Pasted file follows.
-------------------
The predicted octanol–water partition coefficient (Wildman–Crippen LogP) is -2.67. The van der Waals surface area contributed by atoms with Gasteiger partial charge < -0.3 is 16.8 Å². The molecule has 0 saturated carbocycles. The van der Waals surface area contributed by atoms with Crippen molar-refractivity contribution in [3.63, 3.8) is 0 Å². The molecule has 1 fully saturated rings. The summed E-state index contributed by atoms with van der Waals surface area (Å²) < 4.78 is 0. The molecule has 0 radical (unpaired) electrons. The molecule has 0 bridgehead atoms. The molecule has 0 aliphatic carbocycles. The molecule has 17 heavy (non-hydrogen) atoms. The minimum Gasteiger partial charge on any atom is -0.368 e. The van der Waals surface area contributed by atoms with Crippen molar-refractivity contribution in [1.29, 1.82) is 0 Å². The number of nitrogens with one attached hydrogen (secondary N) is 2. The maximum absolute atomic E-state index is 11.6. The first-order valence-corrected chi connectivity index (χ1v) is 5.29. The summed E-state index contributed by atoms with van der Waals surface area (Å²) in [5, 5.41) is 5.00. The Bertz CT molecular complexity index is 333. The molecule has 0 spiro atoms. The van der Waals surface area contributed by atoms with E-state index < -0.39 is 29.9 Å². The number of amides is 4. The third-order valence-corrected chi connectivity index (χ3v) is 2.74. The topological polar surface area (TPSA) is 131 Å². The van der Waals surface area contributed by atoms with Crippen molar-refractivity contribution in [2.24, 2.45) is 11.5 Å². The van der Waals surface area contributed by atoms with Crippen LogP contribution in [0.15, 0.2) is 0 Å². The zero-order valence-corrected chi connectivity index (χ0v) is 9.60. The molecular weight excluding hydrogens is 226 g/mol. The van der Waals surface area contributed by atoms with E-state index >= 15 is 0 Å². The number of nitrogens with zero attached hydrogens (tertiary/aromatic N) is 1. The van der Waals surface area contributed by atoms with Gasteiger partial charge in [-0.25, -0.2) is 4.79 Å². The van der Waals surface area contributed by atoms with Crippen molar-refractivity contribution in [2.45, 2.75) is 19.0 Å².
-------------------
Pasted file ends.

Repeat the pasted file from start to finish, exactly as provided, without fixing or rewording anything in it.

The predicted octanol–water partition coefficient (Wildman–Crippen LogP) is -2.67. The van der Waals surface area contributed by atoms with Gasteiger partial charge < -0.3 is 16.8 Å². The molecule has 0 saturated carbocycles. The van der Waals surface area contributed by atoms with Crippen molar-refractivity contribution in [3.63, 3.8) is 0 Å². The molecule has 1 fully saturated rings. The summed E-state index contributed by atoms with van der Waals surface area (Å²) < 4.78 is 0. The molecule has 0 radical (unpaired) electrons. The molecule has 0 bridgehead atoms. The molecule has 0 aliphatic carbocycles. The molecule has 17 heavy (non-hydrogen) atoms. The minimum Gasteiger partial charge on any atom is -0.368 e. The van der Waals surface area contributed by atoms with Crippen molar-refractivity contribution in [1.29, 1.82) is 0 Å². The number of nitrogens with one attached hydrogen (secondary N) is 2. The maximum absolute atomic E-state index is 11.6. The first-order valence-corrected chi connectivity index (χ1v) is 5.29. The summed E-state index contributed by atoms with van der Waals surface area (Å²) in [5, 5.41) is 5.00. The Bertz CT molecular complexity index is 333. The molecule has 0 spiro atoms. The van der Waals surface area contributed by atoms with E-state index < -0.39 is 29.9 Å². The number of amides is 4. The third-order valence-corrected chi connectivity index (χ3v) is 2.74. The topological polar surface area (TPSA) is 131 Å². The van der Waals surface area contributed by atoms with Crippen molar-refractivity contribution in [2.24, 2.45) is 11.5 Å². The van der Waals surface area contributed by atoms with Crippen LogP contribution in [0.15, 0.2) is 0 Å². The zero-order valence-corrected chi connectivity index (χ0v) is 9.60. The molecular weight excluding hydrogens is 226 g/mol. The van der Waals surface area contributed by atoms with E-state index >= 15 is 0 Å². The number of nitrogens with zero attached hydrogens (tertiary/aromatic N) is 1. The van der Waals surface area contributed by atoms with Gasteiger partial charge in [-0.25, -0.2) is 4.79 Å². The van der Waals surface area contributed by atoms with Crippen molar-refractivity contribution in [2.45, 2.75) is 19.0 Å².